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sysmap_64bit: rmap ovflo

daffodil
Occasional Advisor

sysmap_64bit: rmap ovflo

sysmap_64bit: rmap ovflo, lost [498017,498018)
sysmap_64bit: rmap ovflo, lost [498014,498016)
sysmap_64bit: rmap ovflo, lost [498004,498005)
sysmap_64bit: rmap ovflo, lost [497999,498001)
sysmap_64bit: rmap ovflo, lost [497989,497990)
sysmap_64bit: rmap ovflo, lost [497982,497983)
sysmap_64bit: rmap ovflo, lost [497978,497981)
sysmap_64bit: rmap ovflo, lost [497974,497977)
sysmap_64bit: rmap ovflo, lost [497971,497973)
sysmap_64bit: rmap ovflo, lost [497966,497970)
sysmap_64bit: rmap ovflo, lost [497964,497965)
sysmap_64bit: rmap ovflo, lost [497962,497963)
sysmap_64bit: rmap ovflo, lost [497958,497961)

Receiving such alerts on HPUX B.11.11 U 9000/800.

____
This info's can help to analyze.. i hope..

# kmtune -q nsysmap64
Parameter Current Dyn Planned Module Version
===============================================================================
nsysmap64 8192 - ((NPROC)>800?2*(NPROC):800)
_______
# swapinfo -tam
Mb Mb Mb PCT START/ Mb
TYPE AVAIL USED FREE USED LIMIT RESERVE PRI NAME
dev 10240 3503 6737 34% 0 - 1 /dev/vg00/lvol2
dev 10240 3507 6733 34% 0 - 1 /dev/vg_localQ30/swap1
reserve - 12450 -12450
memory 4662 904 3758 19%
total 25142 20364 4778 81% - 0 -
___________


B3692A GlancePlus C.03.55.00 12:18:39 ******* 9000/800 Current Avg High
-----------------------------------------------------------------------------------------------------------------------------
CPU Util S SU U | 29% 16% 29%
Disk Util F FV | 8% 14% 39%
Mem Util S SU UB B | 99% 99% 99%
Swap Util U UR R | 81% 81% 81%
-----------------------------------------------------------------------------------------------------------------------------
PROCESS LIST Users= 1
User CPU Util Cum Disk Thd
Process Name PID PPID Pri Name ( 800% max) CPU IO Rate RSS Cnt
--------------------------------------------------------------------------------
jlaunch 29042 28642 168 dm1adm 83.7/ 7.3 88143.2 4.3/ 1.7 764.3mb 173
opcmon 21715 21545 152 root 16.1/16.1 0.8 0.0/ 0.0 32kb 1
opcmon 21729 21545 152 root 15.9/15.9 0.8 0.0/ 0.0 32kb 1
opcmon 21736 21545 152 root 15.9/15.9 0.8 0.0/ 0.0 32kb 1
opcmon 21708 21545 152 root 15.7/15.7 0.8 0.0/ 0.0 32kb 1
____________________

Kindly suggest me...to resolve this issue...Thanks in advance...
3 REPLIES
Avinash20
Honored Contributor

Re: sysmap_64bit: rmap ovflo

inf1 vmunix: sysmap: rmap ovflo, lost
[317771,317781?

RESOLUTION

The first portion of the message, inf1, is the hostname of the system
that is having the error.

The next part, vmunix, is the process that is logging the error, which is
the kernel.

The actual error is sysmap: rmap ovflo.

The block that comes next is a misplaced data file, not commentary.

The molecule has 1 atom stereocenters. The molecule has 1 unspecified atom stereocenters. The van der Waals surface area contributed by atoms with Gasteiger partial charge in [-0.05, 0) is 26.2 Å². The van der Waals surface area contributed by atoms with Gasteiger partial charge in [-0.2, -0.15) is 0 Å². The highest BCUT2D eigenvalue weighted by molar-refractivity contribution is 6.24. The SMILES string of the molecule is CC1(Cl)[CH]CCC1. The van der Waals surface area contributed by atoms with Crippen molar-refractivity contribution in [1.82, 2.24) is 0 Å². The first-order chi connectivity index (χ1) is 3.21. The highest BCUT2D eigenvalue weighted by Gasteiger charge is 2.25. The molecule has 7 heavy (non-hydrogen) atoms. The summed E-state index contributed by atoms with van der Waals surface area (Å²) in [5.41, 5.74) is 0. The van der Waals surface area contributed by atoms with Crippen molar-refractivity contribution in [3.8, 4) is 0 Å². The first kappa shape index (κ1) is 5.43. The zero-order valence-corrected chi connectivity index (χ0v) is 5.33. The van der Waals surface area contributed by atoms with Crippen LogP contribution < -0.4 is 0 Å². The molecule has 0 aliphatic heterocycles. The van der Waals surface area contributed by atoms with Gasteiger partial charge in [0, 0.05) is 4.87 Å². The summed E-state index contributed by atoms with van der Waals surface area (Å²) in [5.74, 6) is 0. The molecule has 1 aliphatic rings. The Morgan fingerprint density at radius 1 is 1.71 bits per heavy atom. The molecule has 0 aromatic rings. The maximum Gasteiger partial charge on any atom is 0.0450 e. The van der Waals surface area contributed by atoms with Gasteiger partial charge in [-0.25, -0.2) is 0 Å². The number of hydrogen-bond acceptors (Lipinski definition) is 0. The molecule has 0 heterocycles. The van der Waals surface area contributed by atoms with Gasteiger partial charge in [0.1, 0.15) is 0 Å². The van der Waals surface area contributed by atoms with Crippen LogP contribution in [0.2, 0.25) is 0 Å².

The sysmap being referred to here is the resource map (rmap) which
is used by the kernel to allocate pages of virtual memory to various
kernel-related processes. An rmap overflow is typically the result
of fragmentation: where kernel virtual memory is being freed in
many small, non-contiguous chunks which cannot be combined into
free areas. Since a resource map structure contains an entry for
each contiguous chunk of free virtual memory, the more fragmentation
that exists, the more discreet chunks of memory must be managed,
which may overflow the finite resource map. You can choose to:

1. Ignore it: it's basically a small memory leak, as virtual
addresses fall off the end of the map and cannot be used again.
Since they're virtual addresses, however, and there are no other
resources associated with them, this will not impact your system
unless you're bothered by the warning messages or if a later
allocation fails due to a lack of virtual space. If your system
has paniced, this is not a good option.

2. Figure-out which application is causing kernel virtual memory to
become so fragmented as to cause this problem, and get it to
do better garbage collection.
3. Increase the size of the resource map so that less will be lost. From HP-UX
10.x to 10.20, the number of map entries is determined by 2*nproc, if nproc
is larger than 800. Otherwise, the number of entries is set to 800. In HP-UX
10.30 and later, the kernel tunable nsysmap allows you to
appropriately size the map. Each proc entry is several hundred bytes in

size, whereas each sysmap entry is just 8. The workaround for the panic

caused by sysmap fragmentation is to increase nproc (to greater than 800) or

nsysmap in order to increase size of sysmap and reduce the chance of
resource map overflow.
"Light travels faster than sound. That's why some people appear bright until you hear them speak."
V. Nyga
Honored Contributor

Re: sysmap_64bit: rmap ovflo

Hi,

have you already tuned your kernel configuration?
The standard configuration sometimes is not enough ...
Here's a guide (for 11.0 - there can be some new ones at your side):
http://docs.hp.com/en/1219/tuningwp.html
Here is one page of the official HP dokument:
http://docs.hp.com/en/B2355-60105/maxssiz.5.html
It's more difficult to navigate inside ...
To increase 'maxssiz' maybe can help you too.

HTH
Volkmar
*** Say 'Thanks' with Kudos ***
V. Nyga
Honored Contributor

Re: sysmap_64bit: rmap ovflo

Hi again,

check also this tool:
http://docs.hp.com/en/diag/ems/emd_kern.htm

HTH
Volkmar
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